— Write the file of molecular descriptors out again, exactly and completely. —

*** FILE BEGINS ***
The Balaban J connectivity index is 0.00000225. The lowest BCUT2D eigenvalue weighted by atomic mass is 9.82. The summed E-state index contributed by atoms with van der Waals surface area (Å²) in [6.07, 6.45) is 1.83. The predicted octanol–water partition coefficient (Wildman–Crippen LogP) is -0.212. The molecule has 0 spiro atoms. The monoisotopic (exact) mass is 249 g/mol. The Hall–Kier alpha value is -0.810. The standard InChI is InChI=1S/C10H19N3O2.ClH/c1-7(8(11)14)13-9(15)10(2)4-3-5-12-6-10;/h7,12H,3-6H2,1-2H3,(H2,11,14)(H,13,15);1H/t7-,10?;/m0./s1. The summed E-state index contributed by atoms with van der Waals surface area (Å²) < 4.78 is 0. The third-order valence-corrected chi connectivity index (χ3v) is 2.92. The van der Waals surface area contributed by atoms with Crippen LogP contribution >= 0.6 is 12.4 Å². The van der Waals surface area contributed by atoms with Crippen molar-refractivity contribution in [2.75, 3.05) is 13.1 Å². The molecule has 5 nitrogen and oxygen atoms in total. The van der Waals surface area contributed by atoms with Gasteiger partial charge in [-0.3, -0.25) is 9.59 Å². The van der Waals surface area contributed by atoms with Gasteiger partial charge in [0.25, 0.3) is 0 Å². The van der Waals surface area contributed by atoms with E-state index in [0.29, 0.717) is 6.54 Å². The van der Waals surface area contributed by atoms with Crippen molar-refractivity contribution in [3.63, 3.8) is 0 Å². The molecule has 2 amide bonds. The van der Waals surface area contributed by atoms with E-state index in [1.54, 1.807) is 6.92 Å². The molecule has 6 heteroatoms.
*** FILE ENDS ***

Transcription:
The Balaban J connectivity index is 0.00000225. The lowest BCUT2D eigenvalue weighted by atomic mass is 9.82. The summed E-state index contributed by atoms with van der Waals surface area (Å²) in [6.07, 6.45) is 1.83. The predicted octanol–water partition coefficient (Wildman–Crippen LogP) is -0.212. The molecule has 0 spiro atoms. The monoisotopic (exact) mass is 249 g/mol. The Hall–Kier alpha value is -0.810. The standard InChI is InChI=1S/C10H19N3O2.ClH/c1-7(8(11)14)13-9(15)10(2)4-3-5-12-6-10;/h7,12H,3-6H2,1-2H3,(H2,11,14)(H,13,15);1H/t7-,10?;/m0./s1. The summed E-state index contributed by atoms with van der Waals surface area (Å²) < 4.78 is 0. The third-order valence-corrected chi connectivity index (χ3v) is 2.92. The van der Waals surface area contributed by atoms with Crippen LogP contribution >= 0.6 is 12.4 Å². The van der Waals surface area contributed by atoms with Crippen molar-refractivity contribution in [2.75, 3.05) is 13.1 Å². The molecule has 5 nitrogen and oxygen atoms in total. The van der Waals surface area contributed by atoms with Gasteiger partial charge in [-0.3, -0.25) is 9.59 Å². The van der Waals surface area contributed by atoms with Gasteiger partial charge in [0.25, 0.3) is 0 Å². The van der Waals surface area contributed by atoms with E-state index in [0.29, 0.717) is 6.54 Å². The van der Waals surface area contributed by atoms with Crippen molar-refractivity contribution in [3.63, 3.8) is 0 Å². The molecule has 2 amide bonds. The van der Waals surface area contributed by atoms with E-state index in [1.54, 1.807) is 6.92 Å². The molecule has 6 heteroatoms.